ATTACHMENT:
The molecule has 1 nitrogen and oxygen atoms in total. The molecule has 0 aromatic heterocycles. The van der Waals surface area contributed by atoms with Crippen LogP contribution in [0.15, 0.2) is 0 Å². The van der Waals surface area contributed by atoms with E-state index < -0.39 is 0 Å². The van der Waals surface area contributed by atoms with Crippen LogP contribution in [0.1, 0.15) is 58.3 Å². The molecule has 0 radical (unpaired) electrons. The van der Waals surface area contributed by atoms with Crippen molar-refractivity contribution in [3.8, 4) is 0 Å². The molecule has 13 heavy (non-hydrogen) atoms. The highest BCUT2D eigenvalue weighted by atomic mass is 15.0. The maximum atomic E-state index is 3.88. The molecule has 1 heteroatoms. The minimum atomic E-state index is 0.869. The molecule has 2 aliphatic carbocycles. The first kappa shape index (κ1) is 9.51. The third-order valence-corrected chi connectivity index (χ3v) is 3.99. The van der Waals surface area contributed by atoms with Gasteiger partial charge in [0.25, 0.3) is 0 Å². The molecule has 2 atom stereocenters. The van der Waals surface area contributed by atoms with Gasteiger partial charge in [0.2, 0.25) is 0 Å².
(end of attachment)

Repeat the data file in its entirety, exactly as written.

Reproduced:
The molecule has 1 nitrogen and oxygen atoms in total. The molecule has 0 aromatic heterocycles. The van der Waals surface area contributed by atoms with Crippen LogP contribution in [0.15, 0.2) is 0 Å². The van der Waals surface area contributed by atoms with E-state index < -0.39 is 0 Å². The van der Waals surface area contributed by atoms with Crippen LogP contribution in [0.1, 0.15) is 58.3 Å². The molecule has 0 radical (unpaired) electrons. The van der Waals surface area contributed by atoms with Crippen molar-refractivity contribution in [3.8, 4) is 0 Å². The molecule has 13 heavy (non-hydrogen) atoms. The highest BCUT2D eigenvalue weighted by atomic mass is 15.0. The maximum atomic E-state index is 3.88. The molecule has 1 heteroatoms. The minimum atomic E-state index is 0.869. The molecule has 2 aliphatic carbocycles. The first kappa shape index (κ1) is 9.51. The third-order valence-corrected chi connectivity index (χ3v) is 3.99. The van der Waals surface area contributed by atoms with Gasteiger partial charge in [0.25, 0.3) is 0 Å². The molecule has 2 atom stereocenters. The van der Waals surface area contributed by atoms with Gasteiger partial charge in [0.2, 0.25) is 0 Å².